“Attending law school has changed my life and broadened my horizons. As I learn about legal issues, I have a greater understanding of how to help people who are having problems in life. Helping others is why I’m in this profession. On top of that, the faculty are truly concerned about the students here. I have come to know them as both mentors and friends,” Allison said.

Upon graduation, Allison plans to enter the Army JAG Corps to become a Judge Advocate.

“A Judge Advocate is a licensed attorney qualified to represent the Army and its soldiers in military legal matters,” she said. “I have several family members who are in the military, so it just makes sense for me to follow in their footsteps,” Allison said.

A third-year law student who works in the law library, Allison says her work has opened her eyes to the many services the law school library provides to both students and the public.

“This library is not just used by law students. It’s a federal repository that provides services far beyond Jackson County. It’s just a great resource to the community and the staff here is dedicated to helping provide the best legal research resources possible,” Allison said.

“If someone were to donate to the law school today, I would ask them to help students with scholarships. As an undergraduate, I received an athletic scholarship that made all the difference for me. Because of the scholarship, I was able to keep my costs down and focus on schoolwork,” she said. “I would also ask donors to help us purchase more library resources and computers. You’d be surprised at how much our resources and computers are used each day. We would definitely appreciate any donations made to help support SIU’s School of Law,” she said.

To learn more about the SIU School of Law, visit To learn more about the needs of the School of Law, visit

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Student Spotlight: Kinesiology Student Sean Gloss

Student Spotlight: SIU Kinesiology Student Sean Gloss

by Rebecca Renshaw

Sean Gloss is a teaching assistant in exercise physiology. He will receive a master’s degree in exercise science in May 2018 and plans on getting a Ph.D. in exercise science upon graduation.

Sean Gloss originally wanted to be a physical therapist but when he enrolled in a motor behavior research class led by Dr. Porter, he quickly changed his direction of study.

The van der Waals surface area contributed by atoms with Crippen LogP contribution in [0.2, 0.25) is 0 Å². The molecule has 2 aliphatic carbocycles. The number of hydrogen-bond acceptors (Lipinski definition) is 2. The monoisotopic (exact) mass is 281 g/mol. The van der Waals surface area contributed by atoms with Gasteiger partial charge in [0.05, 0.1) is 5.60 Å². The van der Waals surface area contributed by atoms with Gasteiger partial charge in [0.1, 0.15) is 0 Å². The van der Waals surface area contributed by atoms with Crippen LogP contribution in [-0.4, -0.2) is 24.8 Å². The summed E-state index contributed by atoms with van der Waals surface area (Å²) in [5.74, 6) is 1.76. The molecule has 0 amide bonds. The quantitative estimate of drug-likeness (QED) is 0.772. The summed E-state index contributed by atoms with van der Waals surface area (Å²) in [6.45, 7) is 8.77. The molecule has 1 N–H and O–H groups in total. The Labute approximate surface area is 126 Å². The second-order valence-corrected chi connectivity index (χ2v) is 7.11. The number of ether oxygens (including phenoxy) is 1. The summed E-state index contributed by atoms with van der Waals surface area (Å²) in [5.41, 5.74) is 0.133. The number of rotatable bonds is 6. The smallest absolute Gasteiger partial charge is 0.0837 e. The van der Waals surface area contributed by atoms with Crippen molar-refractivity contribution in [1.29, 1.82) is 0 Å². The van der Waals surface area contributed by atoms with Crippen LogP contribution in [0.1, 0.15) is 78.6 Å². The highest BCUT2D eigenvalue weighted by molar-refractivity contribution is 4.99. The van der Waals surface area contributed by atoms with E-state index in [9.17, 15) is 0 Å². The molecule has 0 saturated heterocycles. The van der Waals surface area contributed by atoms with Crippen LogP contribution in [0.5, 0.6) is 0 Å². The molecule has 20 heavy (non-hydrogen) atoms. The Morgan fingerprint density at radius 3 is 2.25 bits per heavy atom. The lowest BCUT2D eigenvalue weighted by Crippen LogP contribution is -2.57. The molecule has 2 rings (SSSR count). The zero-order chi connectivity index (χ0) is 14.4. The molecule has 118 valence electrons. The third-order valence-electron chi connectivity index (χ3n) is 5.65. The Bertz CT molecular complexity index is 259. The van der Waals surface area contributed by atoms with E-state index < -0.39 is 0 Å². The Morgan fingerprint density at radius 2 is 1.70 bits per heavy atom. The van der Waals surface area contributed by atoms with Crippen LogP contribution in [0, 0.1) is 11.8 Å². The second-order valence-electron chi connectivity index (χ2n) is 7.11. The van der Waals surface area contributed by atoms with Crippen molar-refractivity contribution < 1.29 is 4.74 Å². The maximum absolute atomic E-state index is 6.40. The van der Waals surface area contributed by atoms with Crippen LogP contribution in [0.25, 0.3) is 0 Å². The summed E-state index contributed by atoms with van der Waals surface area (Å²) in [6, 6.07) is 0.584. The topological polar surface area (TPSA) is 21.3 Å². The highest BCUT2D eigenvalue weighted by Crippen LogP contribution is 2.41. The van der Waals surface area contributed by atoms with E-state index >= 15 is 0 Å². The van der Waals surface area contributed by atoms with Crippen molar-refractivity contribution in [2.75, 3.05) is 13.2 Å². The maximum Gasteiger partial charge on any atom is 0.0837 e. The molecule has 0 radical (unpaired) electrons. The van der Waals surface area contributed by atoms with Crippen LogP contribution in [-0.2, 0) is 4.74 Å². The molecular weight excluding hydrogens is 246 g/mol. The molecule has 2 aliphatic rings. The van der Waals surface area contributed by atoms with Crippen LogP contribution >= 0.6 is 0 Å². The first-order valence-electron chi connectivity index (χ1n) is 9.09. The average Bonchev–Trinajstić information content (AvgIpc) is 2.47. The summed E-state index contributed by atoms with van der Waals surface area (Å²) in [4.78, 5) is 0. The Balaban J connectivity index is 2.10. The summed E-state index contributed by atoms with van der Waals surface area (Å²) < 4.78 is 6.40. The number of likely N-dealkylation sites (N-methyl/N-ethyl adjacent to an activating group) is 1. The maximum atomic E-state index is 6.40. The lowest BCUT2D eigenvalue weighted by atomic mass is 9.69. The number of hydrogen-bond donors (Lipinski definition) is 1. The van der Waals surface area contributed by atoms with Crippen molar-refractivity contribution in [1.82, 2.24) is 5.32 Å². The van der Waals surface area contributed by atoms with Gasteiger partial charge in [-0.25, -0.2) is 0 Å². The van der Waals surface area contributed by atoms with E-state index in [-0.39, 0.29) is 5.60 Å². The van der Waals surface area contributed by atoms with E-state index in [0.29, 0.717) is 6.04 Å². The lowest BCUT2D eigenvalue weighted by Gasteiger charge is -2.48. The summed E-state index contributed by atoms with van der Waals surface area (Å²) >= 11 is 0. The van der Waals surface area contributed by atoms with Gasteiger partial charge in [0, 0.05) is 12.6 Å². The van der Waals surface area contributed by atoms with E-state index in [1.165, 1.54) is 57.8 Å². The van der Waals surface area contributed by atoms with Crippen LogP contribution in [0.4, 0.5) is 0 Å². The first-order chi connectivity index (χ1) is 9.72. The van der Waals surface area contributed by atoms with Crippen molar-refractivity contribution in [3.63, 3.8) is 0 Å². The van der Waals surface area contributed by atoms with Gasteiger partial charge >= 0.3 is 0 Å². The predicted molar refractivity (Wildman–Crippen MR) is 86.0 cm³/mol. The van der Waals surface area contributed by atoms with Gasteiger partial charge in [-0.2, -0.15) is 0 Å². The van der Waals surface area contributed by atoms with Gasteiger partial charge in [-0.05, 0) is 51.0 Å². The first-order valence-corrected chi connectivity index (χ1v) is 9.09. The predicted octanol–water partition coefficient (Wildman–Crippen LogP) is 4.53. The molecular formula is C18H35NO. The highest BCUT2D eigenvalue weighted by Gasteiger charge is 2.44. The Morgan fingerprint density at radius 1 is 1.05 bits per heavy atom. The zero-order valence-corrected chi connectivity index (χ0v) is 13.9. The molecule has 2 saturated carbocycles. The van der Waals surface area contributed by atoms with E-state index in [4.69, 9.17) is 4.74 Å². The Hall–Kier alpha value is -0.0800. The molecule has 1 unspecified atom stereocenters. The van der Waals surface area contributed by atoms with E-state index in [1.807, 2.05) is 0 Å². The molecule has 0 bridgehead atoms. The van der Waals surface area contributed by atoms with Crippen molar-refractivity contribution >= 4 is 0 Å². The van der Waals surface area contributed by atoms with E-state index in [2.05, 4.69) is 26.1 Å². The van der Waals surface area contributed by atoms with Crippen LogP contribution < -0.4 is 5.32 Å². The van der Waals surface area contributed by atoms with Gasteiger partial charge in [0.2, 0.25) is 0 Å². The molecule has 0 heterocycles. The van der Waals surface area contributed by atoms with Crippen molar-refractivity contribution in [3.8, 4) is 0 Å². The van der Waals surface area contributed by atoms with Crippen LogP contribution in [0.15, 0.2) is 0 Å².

“I had this idea that research was boring, but Dr. Porter made the research really interesting and challenging all at the same time,” Gloss said.

The research, coupled with the program’s community outreach, is what ignited Gloss’ passion for the program.

“Everything in the kinesiology program has vastly broadened my scope of how I can help my community. The professors are my role models on how to conduct myself as an adult. Furthermore, I see the positive impact the Strong Survivor program makes on people who have cancer,” Gloss said. “The program also hosts the men and women’s health expos each year to educate the community about healthy lifestyle choices – all of these programs makes me want to be a better person and to give back to others.”

Gloss recognizes the program has many financial needs, but he says the biggest need is to have more exercise testing equipment. “Our students need more testing equipment so they could do more research. We also need to be working on the same equipment as what is found out there in the real world,” he said. “There are so many upgrades we could use – from a new hydrostatic weighing tub to treadmills – students would greatly benefit from new equipment.”

To learn more about the Department of Kinesiology, visit To learn more about the needs of the College of Education and Human Services, visit

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Mortuary Science planning the next step

CASA Mortuary Class and Lab

By Jeff Wilson

At SIU, students studying in studying mortuary science are preparing for a profession that requires compassion for others as well as expertise in psychology, anatomy, policy and management.